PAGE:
9.  Only download from sites you trust. To ensure safety, don’t stray from sites with rigorous standards and helpful users. CNET’s, ZDNet and File Hippo are the sites I count on, and each boasts a large database of solid, free software.
10.         Find out who developed the software. Big-name providers like Google and Apple offer easy to trust downloads, but smaller developers with good track records can prove to be just as reliable. Exercise caution with unfamiliar developers.
11.         When possible, download directly from the source. Downloading from official websites guarantees peace of mind and can turn up results not available on third party downloaders.
12.          Look for verification. Companies like TRUSTe, GeoTrust and Verisign award seals  to software that complies with certain privacy and quality standards.
13.          Read a bunch of reviews. Whichever site you download from will likely have an integrated system
for reviews. These can be particularly useful if a CNET, for example, assigns a high star rating, but user comments should be taken with a grain of salt. Sifting through the ratings to find the reviews that thoroughly review the pros and cons of software pays off in the long run.
14.          Tap into social media. Monitor your feeds for the programs your friends or other opinion leaders rave about. Or type the name of the software into Twitter’s search engine to see what a large, random sample of users is saying.
15.          Be wary of torrents. Aside from the dubious legality of many of the files they offer, torrent programs are rife with deliberately mislabeled files that can range from harmless pranks to dangerous malware.
16.          Use a sandbox. Available in a variety of formats, sandboxes let you run a downloaded file in isolation from the rest of your computer. This way, you can test out the program without risking the security of the rest of your files.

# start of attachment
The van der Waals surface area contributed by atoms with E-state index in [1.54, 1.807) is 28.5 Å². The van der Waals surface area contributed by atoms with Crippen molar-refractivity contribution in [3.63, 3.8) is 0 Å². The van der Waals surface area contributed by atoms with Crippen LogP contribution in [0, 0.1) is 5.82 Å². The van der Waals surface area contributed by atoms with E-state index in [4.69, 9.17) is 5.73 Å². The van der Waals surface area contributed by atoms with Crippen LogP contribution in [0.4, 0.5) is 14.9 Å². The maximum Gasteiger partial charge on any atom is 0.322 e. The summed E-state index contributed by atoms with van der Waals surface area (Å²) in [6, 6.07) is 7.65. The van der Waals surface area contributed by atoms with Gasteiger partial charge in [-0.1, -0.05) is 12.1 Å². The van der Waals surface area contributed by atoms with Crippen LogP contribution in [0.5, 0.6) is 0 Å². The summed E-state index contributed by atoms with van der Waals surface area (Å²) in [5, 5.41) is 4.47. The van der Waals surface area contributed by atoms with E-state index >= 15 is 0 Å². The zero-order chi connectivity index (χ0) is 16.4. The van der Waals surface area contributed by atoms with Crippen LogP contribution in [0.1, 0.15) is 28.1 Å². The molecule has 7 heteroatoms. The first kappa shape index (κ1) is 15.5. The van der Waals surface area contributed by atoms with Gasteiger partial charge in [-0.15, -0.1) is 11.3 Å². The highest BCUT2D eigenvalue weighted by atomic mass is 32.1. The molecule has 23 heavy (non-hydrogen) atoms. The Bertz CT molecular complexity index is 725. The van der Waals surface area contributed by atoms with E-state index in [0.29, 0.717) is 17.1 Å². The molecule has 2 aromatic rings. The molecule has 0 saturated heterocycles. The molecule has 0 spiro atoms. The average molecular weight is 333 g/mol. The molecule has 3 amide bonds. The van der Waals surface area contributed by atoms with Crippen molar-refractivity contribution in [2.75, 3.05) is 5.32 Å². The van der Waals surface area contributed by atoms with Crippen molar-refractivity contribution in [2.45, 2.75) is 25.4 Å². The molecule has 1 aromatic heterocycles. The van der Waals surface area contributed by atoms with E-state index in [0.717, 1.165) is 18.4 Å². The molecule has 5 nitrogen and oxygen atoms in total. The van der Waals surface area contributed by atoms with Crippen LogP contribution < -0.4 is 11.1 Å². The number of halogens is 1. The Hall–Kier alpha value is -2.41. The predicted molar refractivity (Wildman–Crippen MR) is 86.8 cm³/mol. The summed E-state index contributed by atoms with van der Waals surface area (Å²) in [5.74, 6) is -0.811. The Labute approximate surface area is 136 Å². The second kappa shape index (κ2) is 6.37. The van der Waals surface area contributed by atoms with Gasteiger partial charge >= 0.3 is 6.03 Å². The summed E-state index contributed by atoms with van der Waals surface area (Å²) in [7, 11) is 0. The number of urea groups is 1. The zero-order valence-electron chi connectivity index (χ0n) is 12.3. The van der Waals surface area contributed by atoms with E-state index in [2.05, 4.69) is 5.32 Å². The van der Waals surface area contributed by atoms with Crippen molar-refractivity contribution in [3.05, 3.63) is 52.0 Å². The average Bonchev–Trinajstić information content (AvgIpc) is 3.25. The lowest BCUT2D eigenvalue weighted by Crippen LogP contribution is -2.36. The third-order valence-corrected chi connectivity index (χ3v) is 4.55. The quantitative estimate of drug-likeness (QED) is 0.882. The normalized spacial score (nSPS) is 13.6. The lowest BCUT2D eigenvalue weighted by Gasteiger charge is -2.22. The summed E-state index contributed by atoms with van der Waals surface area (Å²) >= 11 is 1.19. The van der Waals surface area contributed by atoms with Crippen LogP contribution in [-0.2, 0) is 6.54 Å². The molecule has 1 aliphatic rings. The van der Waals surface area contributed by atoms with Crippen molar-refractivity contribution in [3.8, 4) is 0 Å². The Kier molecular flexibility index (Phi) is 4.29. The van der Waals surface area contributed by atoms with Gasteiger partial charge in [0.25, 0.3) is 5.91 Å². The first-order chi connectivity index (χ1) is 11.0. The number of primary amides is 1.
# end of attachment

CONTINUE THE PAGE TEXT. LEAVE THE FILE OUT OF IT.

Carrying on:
17.          Click the right download button. Though the concept seems simple, popups and advertisements on download hosts can make it difficult to find the “real” download button by cluttering the screen with many of them. Take a second to scan around and select the correct link.
18.          Be sure you’re only installing what you want. Many pieces of software, even from reliable developers, will opt you in to downloading add-ons during the install process. Though they may be as innocuous as an extra toolbar, they are taking up space on your screen and hard drive that you haven’t accounted for.
19.          Check sites like Youtube for tutorials and reviews. The visual medium makes it easy to learn how to get the most out of software use. Video reviews can easily illustrate why an evaluator likes or dislikes a product.

20.          Stay continually shrewd. Be a skeptical downloader, and always exercise common sense. There are plenty of good, free downloads out there, but to take proper advantage of them, aim to stay far ahead of any deception.

This blog post can be reproduced in its entirety with the following information:
© Joanne Quinn-Smith, Techno Granny Show™ 2013,
Dreamweaver Marketing Associates, Pittsburgh, Pa. 15230, 412-628-5048
Or on its unique radio channel at:
Additional blog posts at:
Joanne Quinn-Smith is the Creative Energy Officer of Dreamweaver Marketing Associates in Pittsburgh, Pennsylvania and an expert on Web 2.0 Branding.
2009 SBA Small Business Journalist of the Year, Author of “Folly of Marketing Plan in Your Head, 101 Compelling Reasons to Write One”

No comments: